Friday, November 19, 2010

My dad loved big cars. Thunderbird, Buick Riviera, Mercury Cougar.
He owned a couple of these monsters and we also had a plymouth caravelle (diplomat). I loved looking through the little back window and sticking my head out either of the windows. Remember... No seatbelts.

Tuesday, November 16, 2010


My father worked as a building superindendent for a few years and owned a  cleaning company for several more. Due to these jobs he spent an lot of time in them, using them, moving heavy equipment in them, understanding how they work and with all that time in them... getting stuck as well. It's this experience that he passed along to me. I remember him telling me that whenever he got stuck in an elevator he would pry the doors open and climb out to the closest floor.

It's due to this advice that I've been able to not have to wait for building security to open the elevator doors for me. I've been stuck 3 times so far and each time I've been able to open the doors and get out. Twice I was alone and the third time I asked the group if it was OK to do so. For some reason they didn't seem to mind. The trickiest part is to get a good grip on the door which can sometimes be difficult, especially with those shiny stainless steel doors. Pressing hard enough while pulling the door open with your fingertips just enough to slip your fingers into the opening and from there you can pull the door open.

Thanks for the advice dad

Tuesday, November 9, 2010

It's not KFC

Had the double down a couple of days ago. Not bad. Great chicken breast but a bit salty for my taste and not sure I'd pay $8 for it again. Besides... Nothing beats the original recipe and format.

Also... We're talking Kentucky Fried Chicken, not KFC. Taking the direct reference to fried in the title doesn't make it healthy. Loved the 3 piece meal which used to be accompanied by the standard fries. They got rid of these and replaced them with ones that had a weird crispy batter around it. I didn't think they could make fries less healthy but I guess it holds the grease better. Then I always had the nuclear green coleslaw with it and even though I love it, you can't convince me that that is a naturally occuring colour. There was also the garlic bread. I always enjoyed this part of it. Simple and good. It's something I really miss that I wish they would bring back.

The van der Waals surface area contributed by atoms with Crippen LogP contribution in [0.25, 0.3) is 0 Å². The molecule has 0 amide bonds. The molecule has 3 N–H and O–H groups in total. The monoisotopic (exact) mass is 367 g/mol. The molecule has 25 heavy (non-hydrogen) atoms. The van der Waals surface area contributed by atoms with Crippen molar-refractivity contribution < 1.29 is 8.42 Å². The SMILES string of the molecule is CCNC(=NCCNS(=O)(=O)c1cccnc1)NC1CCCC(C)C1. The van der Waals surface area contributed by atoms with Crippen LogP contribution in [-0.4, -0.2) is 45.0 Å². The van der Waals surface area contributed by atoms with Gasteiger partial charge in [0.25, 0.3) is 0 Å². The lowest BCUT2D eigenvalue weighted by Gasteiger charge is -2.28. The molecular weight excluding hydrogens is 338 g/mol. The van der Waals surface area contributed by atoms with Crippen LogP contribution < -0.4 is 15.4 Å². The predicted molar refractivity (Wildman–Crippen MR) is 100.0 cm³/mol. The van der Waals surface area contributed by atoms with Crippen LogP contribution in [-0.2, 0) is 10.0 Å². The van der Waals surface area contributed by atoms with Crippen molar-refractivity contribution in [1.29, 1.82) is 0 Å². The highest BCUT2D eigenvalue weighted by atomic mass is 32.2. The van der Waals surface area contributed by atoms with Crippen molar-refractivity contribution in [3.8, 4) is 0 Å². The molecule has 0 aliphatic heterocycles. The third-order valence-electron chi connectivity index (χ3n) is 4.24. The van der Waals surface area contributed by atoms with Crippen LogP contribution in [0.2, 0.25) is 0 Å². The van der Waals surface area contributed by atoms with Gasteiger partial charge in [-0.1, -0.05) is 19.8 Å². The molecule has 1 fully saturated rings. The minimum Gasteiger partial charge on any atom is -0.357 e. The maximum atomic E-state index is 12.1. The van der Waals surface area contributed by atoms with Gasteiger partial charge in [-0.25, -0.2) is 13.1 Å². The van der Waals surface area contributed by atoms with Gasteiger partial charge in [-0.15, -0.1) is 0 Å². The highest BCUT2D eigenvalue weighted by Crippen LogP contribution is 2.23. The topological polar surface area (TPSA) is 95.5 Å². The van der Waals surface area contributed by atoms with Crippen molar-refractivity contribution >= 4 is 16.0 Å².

It was really all part of the packaging. From the red/orange, white and black colours on the box to the lemon scented wet wipes they included with the cutlery, pack which also had a fork, knife, spoon, salt, pepper and napkin. Now you're lucky to get a fork and the wet wipe. I'm sure it gives shareholders an extra $0.01/dividend by taking all those things out of the pack.

One of the reasons I think this is etched so deep into my memory is because it was part of a family tradition. On sunny Sundays we used to go and pick up a bucket from the KFC on the corner, which is still there, and go to the park to have a picnic. It was a time where we would invite relatives along to enjoy the day and soak up the sun.

It's strange how something like Kentucky Fried Chicken can be associated with a family tradition but I'm sure this is something that most companies would kill to achieve

Here's a piggy bank my grandfather had that I found a picture of on ebay. I always thought it was neat. Looking at a sanpshot of it now though, it looks kinda creepy.

Thursday, November 4, 2010

Seat Belts?

We don't need no stinkin' seat belts. When I was young the province of Ontario in Canada didn't have any seat belt requirements for kids, let alone the use of booster seats. What the heck was a booster seat. When I was growing up the seat of choice wasn't a seat. It was standing up behind the driver, typically my dad, grabbing onto the headrest like it was a second steering wheel. Man that was nuts, but did we ever have fun as kids in the back of the car.